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Networked pedagogy

Learning with 'e's

New theories for the networked, digital age, emerging cultures of learning and a hyper-connected and networked society. Differentials between academic practices, and the variety of roles we adopt within communities of practice and learning. The impact of traditional education on contemporary pedagogical practices. The future of education and the potential impact of new and emerging technologies.

PLN or CoP?

Learning with 'e's

That''s quite an apt result because Google and many of the other large, supposedly ''free'' social media tools are very much focused on making money to sustain their operations. Nor is it about the morality of social media companies. In the context of this post, PLN stands for Personal Learning Network , and CoP stands for Communities of Practice. A quick search reveals that not a lot has been written about the juxtaposition of the two.

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Digital learning in organisations

Learning with 'e's

I have been busy writing a new book, and the last month has involved a lot of research and writing, completing, editing and polishing of my manuscript for final submission later this month. It was about time I tackled another sector of learning and I have become very familiar with leaning and development in organisations over the last decade. The title of the book is 'Digital Learning in Organisations', and is already being marketed on Amazon and other online outlets.

Is all learning social?

Learning with 'e's

Just about every day I find myself embroiled in a discussions about fundamentals of learning, the nature of knowledge and the processes of education. It comes with the territory of working as an academic in a university, and I expect to do it much of the time. In the post I made the remark that today's learning needs to be personal, social and global, all of which can be mediated through technology. This is known as the zone of proximal development (ZPD).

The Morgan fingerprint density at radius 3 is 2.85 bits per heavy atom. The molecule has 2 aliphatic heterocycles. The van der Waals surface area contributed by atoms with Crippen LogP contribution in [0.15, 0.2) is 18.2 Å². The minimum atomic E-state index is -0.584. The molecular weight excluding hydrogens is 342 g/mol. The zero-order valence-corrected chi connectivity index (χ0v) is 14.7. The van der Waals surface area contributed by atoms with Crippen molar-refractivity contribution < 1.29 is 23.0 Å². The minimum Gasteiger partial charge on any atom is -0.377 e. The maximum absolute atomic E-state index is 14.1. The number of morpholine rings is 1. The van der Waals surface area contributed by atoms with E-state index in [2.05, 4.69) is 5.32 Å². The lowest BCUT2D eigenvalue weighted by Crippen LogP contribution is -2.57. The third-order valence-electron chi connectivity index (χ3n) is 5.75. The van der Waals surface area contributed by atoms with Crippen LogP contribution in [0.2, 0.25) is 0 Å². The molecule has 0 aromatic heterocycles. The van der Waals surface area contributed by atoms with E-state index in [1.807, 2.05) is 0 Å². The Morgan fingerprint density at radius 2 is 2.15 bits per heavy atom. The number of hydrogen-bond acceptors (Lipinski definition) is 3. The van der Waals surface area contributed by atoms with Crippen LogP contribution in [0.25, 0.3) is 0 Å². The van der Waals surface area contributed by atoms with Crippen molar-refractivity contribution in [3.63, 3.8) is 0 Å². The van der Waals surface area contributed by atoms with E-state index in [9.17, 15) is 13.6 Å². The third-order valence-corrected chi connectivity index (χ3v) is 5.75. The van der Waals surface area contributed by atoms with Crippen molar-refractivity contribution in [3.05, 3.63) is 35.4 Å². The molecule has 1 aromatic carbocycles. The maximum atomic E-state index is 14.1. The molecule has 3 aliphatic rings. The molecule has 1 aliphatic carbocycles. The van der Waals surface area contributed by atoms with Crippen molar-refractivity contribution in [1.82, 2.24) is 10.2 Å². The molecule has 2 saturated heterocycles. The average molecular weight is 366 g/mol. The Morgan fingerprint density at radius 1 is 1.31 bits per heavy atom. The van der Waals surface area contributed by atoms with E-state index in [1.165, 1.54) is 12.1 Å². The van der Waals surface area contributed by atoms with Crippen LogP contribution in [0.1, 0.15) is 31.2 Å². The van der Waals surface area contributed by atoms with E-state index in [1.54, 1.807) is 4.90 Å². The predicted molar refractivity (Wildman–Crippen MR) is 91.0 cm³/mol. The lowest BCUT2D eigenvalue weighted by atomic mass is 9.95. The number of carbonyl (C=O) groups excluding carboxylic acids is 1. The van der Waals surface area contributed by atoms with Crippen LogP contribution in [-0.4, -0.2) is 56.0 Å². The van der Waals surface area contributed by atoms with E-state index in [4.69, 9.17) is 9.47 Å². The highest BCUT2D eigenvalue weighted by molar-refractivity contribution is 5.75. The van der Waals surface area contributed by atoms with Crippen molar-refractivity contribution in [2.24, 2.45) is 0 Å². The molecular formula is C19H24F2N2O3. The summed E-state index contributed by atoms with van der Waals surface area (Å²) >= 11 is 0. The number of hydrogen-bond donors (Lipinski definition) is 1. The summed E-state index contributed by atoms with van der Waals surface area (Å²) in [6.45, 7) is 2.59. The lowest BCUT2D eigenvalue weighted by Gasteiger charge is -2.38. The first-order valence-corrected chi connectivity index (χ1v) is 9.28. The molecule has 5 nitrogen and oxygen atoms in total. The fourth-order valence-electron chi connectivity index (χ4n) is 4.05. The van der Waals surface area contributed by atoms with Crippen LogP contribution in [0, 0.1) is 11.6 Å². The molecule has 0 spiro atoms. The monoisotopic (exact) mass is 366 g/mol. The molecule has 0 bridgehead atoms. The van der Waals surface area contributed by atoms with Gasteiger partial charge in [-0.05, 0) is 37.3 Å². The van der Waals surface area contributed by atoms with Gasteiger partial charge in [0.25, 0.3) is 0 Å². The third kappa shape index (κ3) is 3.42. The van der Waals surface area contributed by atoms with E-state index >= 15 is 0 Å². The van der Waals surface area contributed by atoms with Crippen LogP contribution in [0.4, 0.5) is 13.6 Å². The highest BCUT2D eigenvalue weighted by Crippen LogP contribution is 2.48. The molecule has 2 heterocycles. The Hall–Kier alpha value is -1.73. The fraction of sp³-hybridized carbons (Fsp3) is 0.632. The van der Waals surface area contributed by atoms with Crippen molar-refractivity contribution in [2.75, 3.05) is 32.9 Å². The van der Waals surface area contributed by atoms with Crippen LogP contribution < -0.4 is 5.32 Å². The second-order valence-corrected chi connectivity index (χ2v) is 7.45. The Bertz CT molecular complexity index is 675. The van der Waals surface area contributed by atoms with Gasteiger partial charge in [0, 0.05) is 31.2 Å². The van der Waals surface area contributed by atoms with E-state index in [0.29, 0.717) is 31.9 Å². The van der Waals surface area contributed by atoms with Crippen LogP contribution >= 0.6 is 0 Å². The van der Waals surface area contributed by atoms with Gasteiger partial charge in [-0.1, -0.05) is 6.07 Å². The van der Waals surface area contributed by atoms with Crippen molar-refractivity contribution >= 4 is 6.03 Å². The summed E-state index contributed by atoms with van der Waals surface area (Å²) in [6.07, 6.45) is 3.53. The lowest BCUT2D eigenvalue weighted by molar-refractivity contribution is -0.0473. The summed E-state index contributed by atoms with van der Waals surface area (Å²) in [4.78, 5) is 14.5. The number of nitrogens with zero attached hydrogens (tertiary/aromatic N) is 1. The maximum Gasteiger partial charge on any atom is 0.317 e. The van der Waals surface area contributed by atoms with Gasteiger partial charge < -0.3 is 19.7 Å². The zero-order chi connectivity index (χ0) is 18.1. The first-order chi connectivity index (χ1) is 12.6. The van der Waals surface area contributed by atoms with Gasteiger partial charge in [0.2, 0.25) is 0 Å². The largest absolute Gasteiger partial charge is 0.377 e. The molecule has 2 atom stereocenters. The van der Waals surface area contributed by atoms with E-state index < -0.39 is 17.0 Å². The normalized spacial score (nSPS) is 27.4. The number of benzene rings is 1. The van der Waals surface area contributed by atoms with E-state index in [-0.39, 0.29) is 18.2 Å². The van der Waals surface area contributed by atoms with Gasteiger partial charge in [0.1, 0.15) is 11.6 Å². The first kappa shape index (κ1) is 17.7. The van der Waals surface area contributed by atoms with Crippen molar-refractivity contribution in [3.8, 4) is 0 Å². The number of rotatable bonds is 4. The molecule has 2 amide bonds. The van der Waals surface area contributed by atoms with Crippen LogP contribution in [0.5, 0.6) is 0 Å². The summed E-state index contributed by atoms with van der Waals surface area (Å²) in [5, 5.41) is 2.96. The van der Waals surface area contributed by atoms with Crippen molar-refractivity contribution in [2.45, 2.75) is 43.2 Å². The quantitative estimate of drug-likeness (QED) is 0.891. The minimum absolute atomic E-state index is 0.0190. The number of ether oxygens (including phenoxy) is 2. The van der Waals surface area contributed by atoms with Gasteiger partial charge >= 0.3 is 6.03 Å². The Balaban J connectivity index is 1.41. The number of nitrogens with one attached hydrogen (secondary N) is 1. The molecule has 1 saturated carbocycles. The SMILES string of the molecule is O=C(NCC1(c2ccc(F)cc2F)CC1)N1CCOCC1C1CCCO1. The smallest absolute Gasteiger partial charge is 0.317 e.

Cammy Beans Learning Visions: Defining an e-Learning Strategy: Planning the Kickoff

Learning Visions

Thursday, June 14, 2007 Defining an e-Learning Strategy: Planning the Kickoff In the spirit of building a Community of Practice -- sharing ideas and processes -- I thought Id try and share what I can of a current project. Ive done a lot of e-Learning projects, created a lot of courses, but this is the first time that Ive been a part of the strategy itself. I did a lot of research in preparing our proposal and making our sales call.

Two innovations that have changed learning forever

Learning with 'e's

On the face of it, this could be quite a difficult question to answer, simply because I have been involved in the study of educational technology since 1976, almost 40 years. During that time I have seen a great number of innovations. The extent of change that has occurred in this period was quite astounding. I witnessed the development of video cassette tapes, CD-ROMs, personal computers in the 70s and 80s but this was just the start.

Cammy Beans Learning Visions: Brent Schlenker: Marketers and Game Developers Know More About Learning Than We Do!

Learning Visions

hosted by Training Magazine Network. ** Disclaimers: “I am not a marketer or a game developer.&# (Although he plays a LOT of games). How do we use new and emerging technologies in the learning space? Point of today’s conversation: talking training, design and development if a marketing person were doing it. We bow to the will of the SME… Little room for creativity New technology gives us new tools. But creativity !=

Market 100

Making connections

Learning with 'e's

One major phenomenon of the last decade has undoubtedly been the global and exponential rise of social media. Seeded at the turn of the century, the social web phase of Internet development promoted connections, participation, networked sociality. It didn''t take long for the emerging social networking services to gain massive worldwide subscriptions. We are no longer in the age of isolation.